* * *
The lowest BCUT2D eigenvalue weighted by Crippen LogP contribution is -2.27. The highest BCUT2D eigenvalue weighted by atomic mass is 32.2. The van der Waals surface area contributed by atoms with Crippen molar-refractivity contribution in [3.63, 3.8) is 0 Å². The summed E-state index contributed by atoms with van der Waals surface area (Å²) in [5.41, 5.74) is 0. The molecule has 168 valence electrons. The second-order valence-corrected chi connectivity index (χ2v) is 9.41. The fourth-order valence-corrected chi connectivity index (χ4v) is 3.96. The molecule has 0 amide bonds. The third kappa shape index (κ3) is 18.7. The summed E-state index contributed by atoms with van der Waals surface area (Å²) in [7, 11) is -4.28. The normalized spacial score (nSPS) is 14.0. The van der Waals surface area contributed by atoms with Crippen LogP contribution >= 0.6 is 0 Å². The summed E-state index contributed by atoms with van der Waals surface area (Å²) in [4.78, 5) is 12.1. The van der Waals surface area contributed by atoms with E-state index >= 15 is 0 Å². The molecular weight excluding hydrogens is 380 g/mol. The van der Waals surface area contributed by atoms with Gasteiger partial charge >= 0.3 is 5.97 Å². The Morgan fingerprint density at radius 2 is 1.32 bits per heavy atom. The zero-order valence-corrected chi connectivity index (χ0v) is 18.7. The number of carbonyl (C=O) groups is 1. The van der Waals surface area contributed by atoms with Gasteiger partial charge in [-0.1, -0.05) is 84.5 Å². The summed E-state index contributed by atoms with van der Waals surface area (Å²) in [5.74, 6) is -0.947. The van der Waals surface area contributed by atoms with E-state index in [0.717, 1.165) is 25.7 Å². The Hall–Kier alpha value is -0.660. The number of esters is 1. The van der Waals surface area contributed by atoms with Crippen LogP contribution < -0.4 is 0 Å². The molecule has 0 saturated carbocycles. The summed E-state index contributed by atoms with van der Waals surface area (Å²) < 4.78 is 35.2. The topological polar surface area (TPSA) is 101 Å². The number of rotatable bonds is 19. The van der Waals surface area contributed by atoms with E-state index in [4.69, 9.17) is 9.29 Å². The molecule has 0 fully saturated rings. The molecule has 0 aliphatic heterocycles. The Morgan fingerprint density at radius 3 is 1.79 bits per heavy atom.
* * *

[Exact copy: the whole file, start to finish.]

The lowest BCUT2D eigenvalue weighted by Crippen LogP contribution is -2.27. The highest BCUT2D eigenvalue weighted by atomic mass is 32.2. The van der Waals surface area contributed by atoms with Crippen molar-refractivity contribution in [3.63, 3.8) is 0 Å². The summed E-state index contributed by atoms with van der Waals surface area (Å²) in [5.41, 5.74) is 0. The molecule has 168 valence electrons. The second-order valence-corrected chi connectivity index (χ2v) is 9.41. The fourth-order valence-corrected chi connectivity index (χ4v) is 3.96. The molecule has 0 amide bonds. The third kappa shape index (κ3) is 18.7. The summed E-state index contributed by atoms with van der Waals surface area (Å²) in [7, 11) is -4.28. The normalized spacial score (nSPS) is 14.0. The van der Waals surface area contributed by atoms with Crippen LogP contribution >= 0.6 is 0 Å². The summed E-state index contributed by atoms with van der Waals surface area (Å²) in [4.78, 5) is 12.1. The van der Waals surface area contributed by atoms with E-state index >= 15 is 0 Å². The molecular weight excluding hydrogens is 380 g/mol. The van der Waals surface area contributed by atoms with Gasteiger partial charge >= 0.3 is 5.97 Å². The Morgan fingerprint density at radius 2 is 1.32 bits per heavy atom. The zero-order valence-corrected chi connectivity index (χ0v) is 18.7. The number of carbonyl (C=O) groups is 1. The van der Waals surface area contributed by atoms with Gasteiger partial charge in [-0.1, -0.05) is 84.5 Å². The summed E-state index contributed by atoms with van der Waals surface area (Å²) in [5.74, 6) is -0.947. The van der Waals surface area contributed by atoms with E-state index in [0.717, 1.165) is 25.7 Å². The Hall–Kier alpha value is -0.660. The number of esters is 1. The van der Waals surface area contributed by atoms with Crippen LogP contribution < -0.4 is 0 Å². The molecule has 0 saturated carbocycles. The summed E-state index contributed by atoms with van der Waals surface area (Å²) < 4.78 is 35.2. The topological polar surface area (TPSA) is 101 Å². The number of rotatable bonds is 19. The van der Waals surface area contributed by atoms with E-state index in [4.69, 9.17) is 9.29 Å². The molecule has 0 fully saturated rings. The molecule has 0 aliphatic heterocycles. The Morgan fingerprint density at radius 3 is 1.79 bits per heavy atom.